This is GLAAD’s eighth year of tracking number of series regular characters on primetime broadcast scripted series who are depicted as people with disabilities. According to the 2016 American Community Survey conducted by the U.S. Census, 12.8 percent (40.7 million) of U.S. noninstitutionalized citizens are living with an apparent disability. In its count, GLAAD included characters who would be covered under the Americans with Disabilities Act (ADA), which includes people living with non-apparent disabilities such as cancer or HIV and AIDS. Inclusion of those disabilities would greatly increase the figures found by the U.S. Census Bureau.

While the percentage of series regular characters living with disabilities on broadcast has increased this year, primetime programming continues to fall short in reflecting the reality of this demographic. This year, the percentage and number of series regulars with disabilities has risen slightly to 1.8 percent (16 characters) from the previous year’s 1.7 percent (15 characters). This is the highest percentage of inclusion since GLAAD began gathering disability statistics in the 2010-11 season.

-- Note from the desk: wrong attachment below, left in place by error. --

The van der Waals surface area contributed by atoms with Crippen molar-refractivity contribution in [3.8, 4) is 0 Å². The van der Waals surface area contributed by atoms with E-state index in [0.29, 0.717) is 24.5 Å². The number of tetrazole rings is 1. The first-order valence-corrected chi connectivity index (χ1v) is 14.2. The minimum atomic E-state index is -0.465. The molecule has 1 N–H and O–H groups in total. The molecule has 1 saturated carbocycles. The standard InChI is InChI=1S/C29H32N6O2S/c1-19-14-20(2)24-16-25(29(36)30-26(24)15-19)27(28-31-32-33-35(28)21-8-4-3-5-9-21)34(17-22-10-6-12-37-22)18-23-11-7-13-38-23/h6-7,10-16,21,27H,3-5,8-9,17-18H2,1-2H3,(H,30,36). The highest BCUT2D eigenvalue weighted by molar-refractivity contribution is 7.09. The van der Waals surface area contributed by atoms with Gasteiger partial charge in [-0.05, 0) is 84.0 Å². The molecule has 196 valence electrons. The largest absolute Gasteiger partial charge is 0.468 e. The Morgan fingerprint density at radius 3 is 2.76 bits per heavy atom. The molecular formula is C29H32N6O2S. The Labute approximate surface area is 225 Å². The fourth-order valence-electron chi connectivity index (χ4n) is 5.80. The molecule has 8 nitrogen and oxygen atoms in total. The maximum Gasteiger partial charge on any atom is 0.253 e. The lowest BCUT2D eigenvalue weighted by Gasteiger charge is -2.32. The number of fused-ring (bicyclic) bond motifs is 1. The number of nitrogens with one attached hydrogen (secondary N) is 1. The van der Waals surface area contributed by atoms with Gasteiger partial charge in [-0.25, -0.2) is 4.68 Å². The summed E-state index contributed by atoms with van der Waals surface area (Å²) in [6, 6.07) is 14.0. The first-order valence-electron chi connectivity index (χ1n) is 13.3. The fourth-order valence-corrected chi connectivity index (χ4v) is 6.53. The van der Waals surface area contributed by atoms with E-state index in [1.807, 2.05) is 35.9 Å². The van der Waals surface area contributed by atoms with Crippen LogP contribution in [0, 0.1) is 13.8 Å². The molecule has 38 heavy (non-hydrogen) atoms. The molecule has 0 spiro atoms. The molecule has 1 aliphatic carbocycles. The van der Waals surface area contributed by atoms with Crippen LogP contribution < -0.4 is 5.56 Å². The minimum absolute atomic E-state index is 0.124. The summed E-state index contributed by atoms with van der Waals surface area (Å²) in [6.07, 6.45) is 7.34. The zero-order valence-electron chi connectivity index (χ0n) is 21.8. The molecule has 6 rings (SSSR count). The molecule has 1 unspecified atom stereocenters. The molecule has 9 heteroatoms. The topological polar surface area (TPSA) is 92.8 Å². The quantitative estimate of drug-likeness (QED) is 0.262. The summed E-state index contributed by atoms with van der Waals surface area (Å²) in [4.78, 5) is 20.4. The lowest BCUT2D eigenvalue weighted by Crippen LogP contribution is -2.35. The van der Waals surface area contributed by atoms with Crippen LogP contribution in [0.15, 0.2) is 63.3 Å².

“While these numbers are the best ever, they are still shameful overall. The percentage of characters with disabilities is literally less than one-sixth of what they are in real life. Moreover, what does exist is misleading. Almost all portrayals of people with disabilities in media are white and most are male, despite the fact that disability affects all. Anyone can join the disability community at any point in their lives and people with disabilities come from all communities – including the African American, Asian, Hispanic/Latino, Native American and LGBTQ communities,” said RespectAbility President Jennifer Laszlo Mizrahi. “What people see and hear impacts what they think and feel about themselves and others. Like Will and Grace and Modern Family helped to change perceptions of the LGBTQ community, an increase in positive, diverse and authentic portrayals of people with disabilities on television and film can help to end stigmas and advance opportunities for people with disabilities.”